My own collection, Mend, tells the story of the birth of gynecology and the role black enslaved women played in that process. It is based on a case of medical experimentation that occurred in Mt. Meigs, Alabama, between 1845 and 1849. I didn’t set out to write such a collection. I was simply intensely stunned by the story when I encountered it. More than anything, the lack of information and records about the women is what compelled me to write about them. The first poem I wrote for Mend came in the voice of a traditional “speaker” of a poem. It was suitably titled “The Door,” and later, my editor chose it to be the prefatory poem for the book.

Doubt was my loudest enemy the entire time I wrote this collection, particularly because it was historical persona poetry. I wasn’t writing in my own voice. I was trying to imagine the experience of people who existed in a different time and circumstance than myself.  I couldn’t help asking, who was I to write this story? Did my blackness and my gender alone authorize me to tell it? The answer I gave myself was no. After writing “The Door,” I stopped writing and conducted research. It was a year before I would begin writing poems again. I poured through hundreds of slave narratives and read several books surrounding the case, including Harriet Washington’s Medical Apartheid, which related several cases of medical experimentation conducted on people of color in the United States. Anarcha, Betsey, Lucy, and the other unnamed women of Mt. Meigs were not alone. I found that medical experimentation was commonly practiced by doctors and slave holders. In her book, Washington uses the term “medical plantations,” arguing that what yielded for these doctors (instead of a traditional crop) was advancement and wealth in their respective fields. (The poem I wrote in direct response to this idea is “What Yields,” an eleven-sectioned sonnet corona.)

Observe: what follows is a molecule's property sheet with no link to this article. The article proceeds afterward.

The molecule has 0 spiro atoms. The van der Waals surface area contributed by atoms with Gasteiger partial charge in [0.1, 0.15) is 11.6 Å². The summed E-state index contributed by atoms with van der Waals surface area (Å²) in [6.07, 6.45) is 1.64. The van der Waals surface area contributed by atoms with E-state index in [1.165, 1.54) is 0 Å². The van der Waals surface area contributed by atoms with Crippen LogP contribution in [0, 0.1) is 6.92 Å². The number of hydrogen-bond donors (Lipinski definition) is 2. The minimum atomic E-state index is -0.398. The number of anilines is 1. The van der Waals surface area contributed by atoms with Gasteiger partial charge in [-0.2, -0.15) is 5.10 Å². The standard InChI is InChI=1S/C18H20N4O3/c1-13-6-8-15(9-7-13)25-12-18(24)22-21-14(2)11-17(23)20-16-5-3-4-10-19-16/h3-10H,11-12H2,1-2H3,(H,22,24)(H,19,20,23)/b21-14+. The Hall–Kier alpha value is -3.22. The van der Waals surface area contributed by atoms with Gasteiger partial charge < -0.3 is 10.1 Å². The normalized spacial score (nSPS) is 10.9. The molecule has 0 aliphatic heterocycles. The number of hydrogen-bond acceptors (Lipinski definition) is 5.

After spending so much time in research, when the poems came again for the book, they came in the voices of the women themselves. I still had doubt to fight—at every turn— but the unfairness of the story and it needing to be told pushed me forward. Some poems I wrote came in scenes that surprised me— tender scenes of catching lightning bugs and nursing newborns. There were also poems where the women pointedly held the doctor accountable and criticized his actions. Ultimately, the poems don’t just reveal the devastation of what happened to the women. I wanted to explore who they were as humans, and it became my purpose to display an array of human emotion. We are all complex beings.